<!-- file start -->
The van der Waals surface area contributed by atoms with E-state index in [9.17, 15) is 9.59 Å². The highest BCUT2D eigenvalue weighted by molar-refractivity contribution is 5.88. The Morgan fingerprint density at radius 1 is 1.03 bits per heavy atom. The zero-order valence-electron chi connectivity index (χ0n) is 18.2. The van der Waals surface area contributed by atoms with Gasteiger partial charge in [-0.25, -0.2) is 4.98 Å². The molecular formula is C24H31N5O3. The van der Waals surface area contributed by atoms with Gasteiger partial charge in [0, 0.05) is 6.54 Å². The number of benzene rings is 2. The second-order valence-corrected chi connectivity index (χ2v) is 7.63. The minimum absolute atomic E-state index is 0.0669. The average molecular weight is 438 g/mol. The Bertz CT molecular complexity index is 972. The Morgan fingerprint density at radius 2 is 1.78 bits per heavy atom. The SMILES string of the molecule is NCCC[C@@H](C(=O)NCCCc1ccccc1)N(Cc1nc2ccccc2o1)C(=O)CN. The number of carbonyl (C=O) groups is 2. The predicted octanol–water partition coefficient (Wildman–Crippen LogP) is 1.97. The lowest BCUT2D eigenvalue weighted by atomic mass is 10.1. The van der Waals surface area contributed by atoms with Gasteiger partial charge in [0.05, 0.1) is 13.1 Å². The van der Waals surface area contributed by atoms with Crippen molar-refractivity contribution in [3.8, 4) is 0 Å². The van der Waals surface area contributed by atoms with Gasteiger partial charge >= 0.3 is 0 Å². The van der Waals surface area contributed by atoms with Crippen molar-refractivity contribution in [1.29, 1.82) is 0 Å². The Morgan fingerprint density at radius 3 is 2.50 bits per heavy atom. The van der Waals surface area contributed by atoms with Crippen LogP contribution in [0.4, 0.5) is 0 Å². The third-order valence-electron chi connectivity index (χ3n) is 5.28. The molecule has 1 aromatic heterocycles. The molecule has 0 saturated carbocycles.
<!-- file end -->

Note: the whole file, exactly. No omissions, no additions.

The van der Waals surface area contributed by atoms with E-state index in [9.17, 15) is 9.59 Å². The highest BCUT2D eigenvalue weighted by molar-refractivity contribution is 5.88. The Morgan fingerprint density at radius 1 is 1.03 bits per heavy atom. The zero-order valence-electron chi connectivity index (χ0n) is 18.2. The van der Waals surface area contributed by atoms with Gasteiger partial charge in [-0.25, -0.2) is 4.98 Å². The molecular formula is C24H31N5O3. The van der Waals surface area contributed by atoms with Gasteiger partial charge in [0, 0.05) is 6.54 Å². The number of benzene rings is 2. The second-order valence-corrected chi connectivity index (χ2v) is 7.63. The minimum absolute atomic E-state index is 0.0669. The average molecular weight is 438 g/mol. The Bertz CT molecular complexity index is 972. The Morgan fingerprint density at radius 2 is 1.78 bits per heavy atom. The SMILES string of the molecule is NCCC[C@@H](C(=O)NCCCc1ccccc1)N(Cc1nc2ccccc2o1)C(=O)CN. The number of carbonyl (C=O) groups is 2. The predicted octanol–water partition coefficient (Wildman–Crippen LogP) is 1.97. The lowest BCUT2D eigenvalue weighted by atomic mass is 10.1. The van der Waals surface area contributed by atoms with Gasteiger partial charge in [0.05, 0.1) is 13.1 Å². The van der Waals surface area contributed by atoms with Crippen molar-refractivity contribution in [3.8, 4) is 0 Å². The van der Waals surface area contributed by atoms with Gasteiger partial charge >= 0.3 is 0 Å². The van der Waals surface area contributed by atoms with Crippen molar-refractivity contribution in [1.29, 1.82) is 0 Å². The Morgan fingerprint density at radius 3 is 2.50 bits per heavy atom. The van der Waals surface area contributed by atoms with Crippen LogP contribution in [0.4, 0.5) is 0 Å². The third-order valence-electron chi connectivity index (χ3n) is 5.28. The molecule has 1 aromatic heterocycles. The molecule has 0 saturated carbocycles.